Man refusing to pay a speed camera ticket he got in Cedar Rapids

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CEDAR RAPIDS, Iowa (KCRG-TV9) - Unpaid speed camera tickets are piling up in Cedar Rapids. It's because people say they don't feel any urgency to pay them. They also know that if they don't pay, it won't affect their credit.

Radar-enabled speed cameras are attached to a sign post as traffic moves along northbound Interstate 380 near the Diagonal Dr. SW exit on Friday, May 21, 2010, in Cedar Rapids. The cameras will record speeders and issue a ticket for the infraction. (Jim Slosiarek/The Gazette/KCRG-TV9)

While others are watching the status of lawsuits and a bill in the Iowa legislature that could ban the cameras. That bill has made it through the Senate Judiciary Committee. If approved, eight cities and one county in the state would have to remove the 79 cameras currently in use by July first.

The Department of Transportation has already ordered the removal of nine cameras. But seven of them are still operating, as communities wait for rulings on lawsuits involving cities and the D-O-T. A hearing is scheduled for that next Monday. A representative from the D-O-T says it will most likely head to the Supreme Court.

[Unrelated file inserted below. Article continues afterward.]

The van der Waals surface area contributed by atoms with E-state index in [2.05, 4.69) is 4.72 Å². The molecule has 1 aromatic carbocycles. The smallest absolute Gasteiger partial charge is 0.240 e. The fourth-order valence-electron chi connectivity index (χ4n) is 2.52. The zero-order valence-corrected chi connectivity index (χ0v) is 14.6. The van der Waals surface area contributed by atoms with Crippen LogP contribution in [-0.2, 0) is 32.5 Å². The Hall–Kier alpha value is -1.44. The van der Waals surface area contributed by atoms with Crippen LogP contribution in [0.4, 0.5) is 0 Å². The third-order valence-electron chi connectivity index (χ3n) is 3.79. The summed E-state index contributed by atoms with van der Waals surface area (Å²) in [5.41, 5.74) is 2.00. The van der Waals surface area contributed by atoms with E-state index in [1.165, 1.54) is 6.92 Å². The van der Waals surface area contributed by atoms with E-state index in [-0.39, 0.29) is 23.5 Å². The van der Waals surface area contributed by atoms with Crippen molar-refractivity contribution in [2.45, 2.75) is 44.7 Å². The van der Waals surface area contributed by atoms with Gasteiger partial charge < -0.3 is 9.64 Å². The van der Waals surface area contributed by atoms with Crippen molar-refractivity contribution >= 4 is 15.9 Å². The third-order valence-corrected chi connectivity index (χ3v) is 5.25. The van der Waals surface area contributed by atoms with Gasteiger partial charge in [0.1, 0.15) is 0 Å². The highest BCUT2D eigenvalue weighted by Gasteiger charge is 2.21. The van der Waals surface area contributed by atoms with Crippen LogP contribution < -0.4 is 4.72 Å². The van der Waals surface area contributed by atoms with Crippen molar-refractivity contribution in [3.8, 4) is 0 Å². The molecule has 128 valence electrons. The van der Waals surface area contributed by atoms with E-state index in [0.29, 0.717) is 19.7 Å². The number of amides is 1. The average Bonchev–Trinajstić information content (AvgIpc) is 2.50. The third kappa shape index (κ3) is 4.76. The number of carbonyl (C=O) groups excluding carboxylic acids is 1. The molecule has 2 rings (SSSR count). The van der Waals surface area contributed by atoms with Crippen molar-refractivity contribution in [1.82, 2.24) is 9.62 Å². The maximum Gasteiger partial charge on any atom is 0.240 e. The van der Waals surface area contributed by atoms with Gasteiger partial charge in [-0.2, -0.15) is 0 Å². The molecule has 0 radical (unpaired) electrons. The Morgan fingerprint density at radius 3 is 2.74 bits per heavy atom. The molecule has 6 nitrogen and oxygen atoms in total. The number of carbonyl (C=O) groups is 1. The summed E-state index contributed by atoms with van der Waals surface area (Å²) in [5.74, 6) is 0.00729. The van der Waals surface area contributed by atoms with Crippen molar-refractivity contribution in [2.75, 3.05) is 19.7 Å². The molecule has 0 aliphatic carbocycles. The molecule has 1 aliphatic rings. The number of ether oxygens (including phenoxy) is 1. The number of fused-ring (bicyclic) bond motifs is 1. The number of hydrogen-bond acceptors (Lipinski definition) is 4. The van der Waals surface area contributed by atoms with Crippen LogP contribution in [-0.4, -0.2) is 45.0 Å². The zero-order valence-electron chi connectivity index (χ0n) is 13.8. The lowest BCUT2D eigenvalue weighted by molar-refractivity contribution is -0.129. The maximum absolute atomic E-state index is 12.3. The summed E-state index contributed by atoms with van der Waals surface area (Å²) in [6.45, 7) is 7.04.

A letter sent to Bruce Sillery from a collection agency over his unpaid speed camera ticket isn't sitting too well with him. Especially since the ticket won't affect his credit rating or driving record.

He says, "[The letter] makes it feel like it's going to, and I think it's just a scare tactic to get people to just go ahead and continue on and pay."

Sillery got the ticket while heading to Yellowstone National Park last July, and got the letter last month. He's never dealt with speed cameras before, and doesn't like them because you can't interact with an officer. He also calls them a trap for out of towners. ‘

He says, "This is really not as much about trying to solve a problem with speeding any more than just trying to get some extra revenue."

Mayor Ron Corbett says speed cameras are there for safety reasons, and are more efficient for taxpayers paying for officers on patrol.

He says, "In the state of Iowa of last year there was a big uptick of number of fatalities over 400. And we're part of the system.”

Corbett says people should pay up on the fines. He adds, “We're a community of laws and what kind of message would that send that you can pick and choose what laws you want to follow, and which laws you want to break."

Sillery still sees no reason for the cameras, or paying the fine. "I don't believe during anytime when I was going through Cedar Rapids that I felt like I was endangering anyone or driving reckless anyway. I might have been going over the speed limit when the camera caught it."